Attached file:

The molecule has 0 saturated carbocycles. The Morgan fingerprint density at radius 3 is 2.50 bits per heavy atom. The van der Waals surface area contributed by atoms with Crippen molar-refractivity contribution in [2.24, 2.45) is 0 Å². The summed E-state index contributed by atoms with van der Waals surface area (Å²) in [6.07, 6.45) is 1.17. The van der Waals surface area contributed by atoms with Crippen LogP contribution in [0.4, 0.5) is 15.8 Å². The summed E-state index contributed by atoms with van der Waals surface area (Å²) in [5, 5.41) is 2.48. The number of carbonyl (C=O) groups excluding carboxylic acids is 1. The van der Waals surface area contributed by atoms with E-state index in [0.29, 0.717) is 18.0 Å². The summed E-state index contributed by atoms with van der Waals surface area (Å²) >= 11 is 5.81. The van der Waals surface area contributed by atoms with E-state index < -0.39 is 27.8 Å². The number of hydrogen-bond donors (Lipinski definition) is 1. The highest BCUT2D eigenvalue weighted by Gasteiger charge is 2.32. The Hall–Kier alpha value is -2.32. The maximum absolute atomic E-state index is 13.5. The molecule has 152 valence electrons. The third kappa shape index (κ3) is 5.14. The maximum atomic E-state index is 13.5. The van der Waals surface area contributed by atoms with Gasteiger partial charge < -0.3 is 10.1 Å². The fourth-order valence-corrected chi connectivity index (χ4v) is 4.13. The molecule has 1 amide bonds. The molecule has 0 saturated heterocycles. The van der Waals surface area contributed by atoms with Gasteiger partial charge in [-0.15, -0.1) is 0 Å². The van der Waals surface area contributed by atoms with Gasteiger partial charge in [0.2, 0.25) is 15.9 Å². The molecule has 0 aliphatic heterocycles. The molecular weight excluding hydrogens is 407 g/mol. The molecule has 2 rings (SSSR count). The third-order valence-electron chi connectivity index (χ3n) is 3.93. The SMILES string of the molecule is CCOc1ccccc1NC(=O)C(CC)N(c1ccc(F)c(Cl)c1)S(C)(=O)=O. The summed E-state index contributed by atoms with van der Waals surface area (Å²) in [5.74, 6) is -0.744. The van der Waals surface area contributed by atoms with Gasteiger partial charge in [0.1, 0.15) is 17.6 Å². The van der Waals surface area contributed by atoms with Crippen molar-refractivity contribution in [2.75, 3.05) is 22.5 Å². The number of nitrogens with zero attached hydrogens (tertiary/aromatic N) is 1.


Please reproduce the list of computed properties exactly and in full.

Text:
The molecule has 0 saturated carbocycles. The Morgan fingerprint density at radius 3 is 2.50 bits per heavy atom. The van der Waals surface area contributed by atoms with Crippen molar-refractivity contribution in [2.24, 2.45) is 0 Å². The summed E-state index contributed by atoms with van der Waals surface area (Å²) in [6.07, 6.45) is 1.17. The van der Waals surface area contributed by atoms with Crippen LogP contribution in [0.4, 0.5) is 15.8 Å². The summed E-state index contributed by atoms with van der Waals surface area (Å²) in [5, 5.41) is 2.48. The number of carbonyl (C=O) groups excluding carboxylic acids is 1. The van der Waals surface area contributed by atoms with E-state index in [0.29, 0.717) is 18.0 Å². The summed E-state index contributed by atoms with van der Waals surface area (Å²) >= 11 is 5.81. The van der Waals surface area contributed by atoms with E-state index < -0.39 is 27.8 Å². The number of hydrogen-bond donors (Lipinski definition) is 1. The highest BCUT2D eigenvalue weighted by Gasteiger charge is 2.32. The Hall–Kier alpha value is -2.32. The maximum absolute atomic E-state index is 13.5. The molecule has 152 valence electrons. The third kappa shape index (κ3) is 5.14. The maximum atomic E-state index is 13.5. The van der Waals surface area contributed by atoms with Gasteiger partial charge < -0.3 is 10.1 Å². The fourth-order valence-corrected chi connectivity index (χ4v) is 4.13. The molecule has 1 amide bonds. The molecule has 0 saturated heterocycles. The van der Waals surface area contributed by atoms with Gasteiger partial charge in [-0.15, -0.1) is 0 Å². The van der Waals surface area contributed by atoms with Gasteiger partial charge in [0.2, 0.25) is 15.9 Å². The molecule has 0 aliphatic heterocycles. The molecular weight excluding hydrogens is 407 g/mol. The molecule has 2 rings (SSSR count). The third-order valence-electron chi connectivity index (χ3n) is 3.93. The SMILES string of the molecule is CCOc1ccccc1NC(=O)C(CC)N(c1ccc(F)c(Cl)c1)S(C)(=O)=O. The summed E-state index contributed by atoms with van der Waals surface area (Å²) in [5.74, 6) is -0.744. The van der Waals surface area contributed by atoms with Gasteiger partial charge in [0.1, 0.15) is 17.6 Å². The van der Waals surface area contributed by atoms with Crippen molar-refractivity contribution in [2.75, 3.05) is 22.5 Å². The number of nitrogens with zero attached hydrogens (tertiary/aromatic N) is 1.